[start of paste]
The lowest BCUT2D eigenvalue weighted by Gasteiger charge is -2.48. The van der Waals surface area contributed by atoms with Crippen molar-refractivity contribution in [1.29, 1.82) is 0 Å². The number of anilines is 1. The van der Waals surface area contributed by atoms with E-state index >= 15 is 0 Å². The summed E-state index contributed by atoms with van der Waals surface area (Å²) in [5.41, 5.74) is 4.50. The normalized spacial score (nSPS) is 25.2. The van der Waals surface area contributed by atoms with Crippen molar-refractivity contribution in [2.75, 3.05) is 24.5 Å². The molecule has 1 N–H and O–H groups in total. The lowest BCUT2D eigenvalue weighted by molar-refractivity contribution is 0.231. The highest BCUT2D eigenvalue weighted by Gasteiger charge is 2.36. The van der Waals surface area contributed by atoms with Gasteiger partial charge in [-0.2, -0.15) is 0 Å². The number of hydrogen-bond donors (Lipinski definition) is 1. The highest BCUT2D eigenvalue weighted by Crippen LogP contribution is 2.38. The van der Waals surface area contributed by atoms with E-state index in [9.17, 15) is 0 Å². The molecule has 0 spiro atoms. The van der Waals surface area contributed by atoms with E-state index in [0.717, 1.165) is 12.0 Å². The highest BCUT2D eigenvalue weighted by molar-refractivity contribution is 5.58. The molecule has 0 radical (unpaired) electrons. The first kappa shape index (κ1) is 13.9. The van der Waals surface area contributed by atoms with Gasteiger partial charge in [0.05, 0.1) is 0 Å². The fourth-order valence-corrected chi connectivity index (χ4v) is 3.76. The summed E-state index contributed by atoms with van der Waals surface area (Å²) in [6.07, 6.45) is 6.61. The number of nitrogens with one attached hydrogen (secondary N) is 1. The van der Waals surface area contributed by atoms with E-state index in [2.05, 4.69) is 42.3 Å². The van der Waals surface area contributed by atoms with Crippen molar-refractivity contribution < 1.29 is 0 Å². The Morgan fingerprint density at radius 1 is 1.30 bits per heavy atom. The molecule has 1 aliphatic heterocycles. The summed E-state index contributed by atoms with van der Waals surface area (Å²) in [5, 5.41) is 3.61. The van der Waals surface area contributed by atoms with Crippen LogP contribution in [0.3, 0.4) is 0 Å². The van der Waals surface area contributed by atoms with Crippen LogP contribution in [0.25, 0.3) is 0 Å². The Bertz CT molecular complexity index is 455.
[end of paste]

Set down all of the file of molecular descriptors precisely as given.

The lowest BCUT2D eigenvalue weighted by Gasteiger charge is -2.48. The van der Waals surface area contributed by atoms with Crippen molar-refractivity contribution in [1.29, 1.82) is 0 Å². The number of anilines is 1. The van der Waals surface area contributed by atoms with E-state index >= 15 is 0 Å². The summed E-state index contributed by atoms with van der Waals surface area (Å²) in [5.41, 5.74) is 4.50. The normalized spacial score (nSPS) is 25.2. The van der Waals surface area contributed by atoms with Crippen molar-refractivity contribution in [2.75, 3.05) is 24.5 Å². The molecule has 1 N–H and O–H groups in total. The lowest BCUT2D eigenvalue weighted by molar-refractivity contribution is 0.231. The highest BCUT2D eigenvalue weighted by Gasteiger charge is 2.36. The van der Waals surface area contributed by atoms with Gasteiger partial charge in [-0.2, -0.15) is 0 Å². The number of hydrogen-bond donors (Lipinski definition) is 1. The highest BCUT2D eigenvalue weighted by Crippen LogP contribution is 2.38. The van der Waals surface area contributed by atoms with E-state index in [9.17, 15) is 0 Å². The molecule has 0 spiro atoms. The van der Waals surface area contributed by atoms with E-state index in [0.717, 1.165) is 12.0 Å². The highest BCUT2D eigenvalue weighted by molar-refractivity contribution is 5.58. The molecule has 0 radical (unpaired) electrons. The first kappa shape index (κ1) is 13.9. The van der Waals surface area contributed by atoms with Gasteiger partial charge in [0.05, 0.1) is 0 Å². The fourth-order valence-corrected chi connectivity index (χ4v) is 3.76. The summed E-state index contributed by atoms with van der Waals surface area (Å²) in [6.07, 6.45) is 6.61. The number of nitrogens with one attached hydrogen (secondary N) is 1. The van der Waals surface area contributed by atoms with E-state index in [2.05, 4.69) is 42.3 Å². The van der Waals surface area contributed by atoms with Crippen molar-refractivity contribution < 1.29 is 0 Å². The Morgan fingerprint density at radius 1 is 1.30 bits per heavy atom. The molecule has 1 aliphatic heterocycles. The summed E-state index contributed by atoms with van der Waals surface area (Å²) in [5, 5.41) is 3.61. The van der Waals surface area contributed by atoms with Crippen LogP contribution in [0.3, 0.4) is 0 Å². The van der Waals surface area contributed by atoms with Crippen LogP contribution in [0.25, 0.3) is 0 Å². The Bertz CT molecular complexity index is 455.